Some seasons, life feels entirely out of my control. My body, no matter how hard I try to control it, does its own thing, pushing me out of my window of tolerance. As we do all that we can, we must trust God to fill in the gaps. My children, as they grow into themselves, stretch their “independence muscles” each day, leaving me in exasperation, wondering how I can influence them and teach them to be functional human beings. Life on this planet is feeling more and more like the Oregon Trail computer games that I played as a kid, that no matter what you do, dysentery is going to send you straight into the ground with a tiny gravestone to mark your passing.
If I believed that I was supposed to be in control of my life, I would careen over the edge of sanity into a pit of despair.
But I’m not. I’m not in control, and I’m not meant to be in control. I cannot control a sick body, under the influence of a dozen plus different treatments. I can not control my level of suffering or the suffering of those whom I love. I cannot control that my husband encountered a virus last month that left him with a type one diabetes diagnosis. I cannot control whether or not we can pay all of our medical bills. I cannot control my body size and that for some reason my body will not stop gaining weight. I cannot control what natural disasters happen where, and what epidemics make their way into my community.
When we, as finite human beings, come face-to-face with the reality that natural disasters are leveling communities, and world-wide epidemics are closing travel in and out of countries;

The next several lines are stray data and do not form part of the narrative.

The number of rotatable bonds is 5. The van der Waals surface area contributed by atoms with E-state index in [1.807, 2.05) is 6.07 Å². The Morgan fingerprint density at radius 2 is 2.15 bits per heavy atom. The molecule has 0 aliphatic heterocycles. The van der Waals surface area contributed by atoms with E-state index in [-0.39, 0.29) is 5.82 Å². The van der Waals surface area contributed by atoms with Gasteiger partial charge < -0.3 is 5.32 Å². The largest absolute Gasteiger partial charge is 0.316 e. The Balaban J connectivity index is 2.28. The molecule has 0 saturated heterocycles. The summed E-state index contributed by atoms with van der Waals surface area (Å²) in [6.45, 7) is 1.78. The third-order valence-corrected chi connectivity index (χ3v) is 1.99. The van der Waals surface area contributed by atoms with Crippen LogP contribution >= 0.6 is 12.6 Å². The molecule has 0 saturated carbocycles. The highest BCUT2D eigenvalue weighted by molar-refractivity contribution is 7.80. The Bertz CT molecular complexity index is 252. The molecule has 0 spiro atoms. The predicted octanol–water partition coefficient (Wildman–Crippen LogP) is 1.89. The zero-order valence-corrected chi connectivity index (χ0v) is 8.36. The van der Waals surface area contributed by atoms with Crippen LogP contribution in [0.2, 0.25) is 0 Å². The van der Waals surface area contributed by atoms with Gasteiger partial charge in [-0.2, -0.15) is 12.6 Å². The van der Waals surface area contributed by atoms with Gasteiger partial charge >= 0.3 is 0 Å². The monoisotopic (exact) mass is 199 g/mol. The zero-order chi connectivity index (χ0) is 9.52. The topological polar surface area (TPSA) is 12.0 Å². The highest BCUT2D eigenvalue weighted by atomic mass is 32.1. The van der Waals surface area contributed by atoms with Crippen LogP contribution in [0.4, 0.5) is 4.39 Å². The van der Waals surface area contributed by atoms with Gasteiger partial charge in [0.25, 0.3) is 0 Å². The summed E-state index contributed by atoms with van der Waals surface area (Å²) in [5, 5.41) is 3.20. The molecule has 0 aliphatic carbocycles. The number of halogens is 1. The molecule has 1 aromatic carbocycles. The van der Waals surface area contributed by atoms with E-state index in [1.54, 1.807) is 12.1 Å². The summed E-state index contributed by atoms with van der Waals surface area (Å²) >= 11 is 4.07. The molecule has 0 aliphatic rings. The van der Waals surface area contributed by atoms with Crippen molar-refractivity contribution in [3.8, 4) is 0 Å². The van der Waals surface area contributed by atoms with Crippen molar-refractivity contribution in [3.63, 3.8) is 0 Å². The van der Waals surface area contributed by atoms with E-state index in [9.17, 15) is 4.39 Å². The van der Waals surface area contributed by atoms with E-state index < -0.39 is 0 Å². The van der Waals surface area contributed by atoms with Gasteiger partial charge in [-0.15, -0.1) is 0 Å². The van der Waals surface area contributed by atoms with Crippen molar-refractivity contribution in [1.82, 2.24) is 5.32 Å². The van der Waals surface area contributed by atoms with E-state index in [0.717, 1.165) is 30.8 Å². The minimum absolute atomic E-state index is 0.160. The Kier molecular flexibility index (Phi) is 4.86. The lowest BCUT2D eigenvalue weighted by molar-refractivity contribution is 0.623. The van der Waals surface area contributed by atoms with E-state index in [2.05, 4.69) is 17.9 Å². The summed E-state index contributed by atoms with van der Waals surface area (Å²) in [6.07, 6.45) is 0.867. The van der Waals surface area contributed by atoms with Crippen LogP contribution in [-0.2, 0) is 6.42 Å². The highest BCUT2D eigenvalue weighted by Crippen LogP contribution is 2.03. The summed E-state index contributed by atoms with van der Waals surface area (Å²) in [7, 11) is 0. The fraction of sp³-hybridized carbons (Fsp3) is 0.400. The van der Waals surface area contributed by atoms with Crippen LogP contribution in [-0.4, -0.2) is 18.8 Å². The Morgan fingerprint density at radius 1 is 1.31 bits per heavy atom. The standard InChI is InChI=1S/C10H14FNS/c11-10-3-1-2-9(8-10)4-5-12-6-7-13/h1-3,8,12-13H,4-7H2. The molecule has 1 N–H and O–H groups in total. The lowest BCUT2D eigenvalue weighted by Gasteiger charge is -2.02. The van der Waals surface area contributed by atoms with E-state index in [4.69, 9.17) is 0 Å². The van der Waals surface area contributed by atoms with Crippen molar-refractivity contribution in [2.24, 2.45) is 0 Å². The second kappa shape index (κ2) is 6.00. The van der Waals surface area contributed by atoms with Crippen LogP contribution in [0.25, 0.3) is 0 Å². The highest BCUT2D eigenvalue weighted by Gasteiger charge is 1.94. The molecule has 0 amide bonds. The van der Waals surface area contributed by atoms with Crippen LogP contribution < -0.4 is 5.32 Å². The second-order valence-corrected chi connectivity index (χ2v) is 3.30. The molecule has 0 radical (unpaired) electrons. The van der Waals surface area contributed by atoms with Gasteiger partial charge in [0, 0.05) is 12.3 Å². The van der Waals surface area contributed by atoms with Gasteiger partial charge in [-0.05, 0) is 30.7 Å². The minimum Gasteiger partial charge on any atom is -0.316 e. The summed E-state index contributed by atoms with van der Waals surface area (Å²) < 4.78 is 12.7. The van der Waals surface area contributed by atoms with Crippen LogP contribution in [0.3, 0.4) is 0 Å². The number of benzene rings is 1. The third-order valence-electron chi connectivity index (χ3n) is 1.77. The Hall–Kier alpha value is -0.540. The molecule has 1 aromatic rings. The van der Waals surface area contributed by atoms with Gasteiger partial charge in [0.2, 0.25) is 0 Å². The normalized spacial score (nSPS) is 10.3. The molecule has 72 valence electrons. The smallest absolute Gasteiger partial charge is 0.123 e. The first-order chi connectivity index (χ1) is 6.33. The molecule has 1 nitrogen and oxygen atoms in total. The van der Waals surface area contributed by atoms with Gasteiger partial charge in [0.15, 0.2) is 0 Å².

When our circumstances, our bodies, our relationships, our physical mortality, our socioeconomic status, and our reputation have slipped out of our hands, we have a couple options:
1. We can double, triple, and quadruple our efforts, focusing desperately on things that we can control, worshipping them until we drown in frenzied, panicked dysfunction and self-destruction;
2. Or we can surrender to the One who is redeeming it all. We can do the next right thing in obedience and love, with our hands lifted in intentional, painful surrender, crying out against the desperate push of the flesh, “Not my will, but yours be done.” When all seems to have slipped out of our grasp, we desperately try to find something stable to cling to, something to anchor ourselves to when we cannot discern up from down. But sometimes everything is simply too slippery.
This crisis does not have to be the point of despair. It is not the end of the line. It is actually our place of rebirth: when we die to ourselves and our need to play god, and we cling to the One who sticks, the One who holds us when we lose our grip.
This time, I have been dense. I sought to control anything I could until I was out of options. And then, from the bottom, I looked up and realized that I was never meant to be in control. What a relief. And I started to breathe again as the Spirit whispered in my ear:
“God is our refuge and strength, a very present help in trouble. Therefore, we will not fear, though the earth should change and though the mountains slip into the heart of the sea.” Ps. 46:1-2
And I also bought some new pants.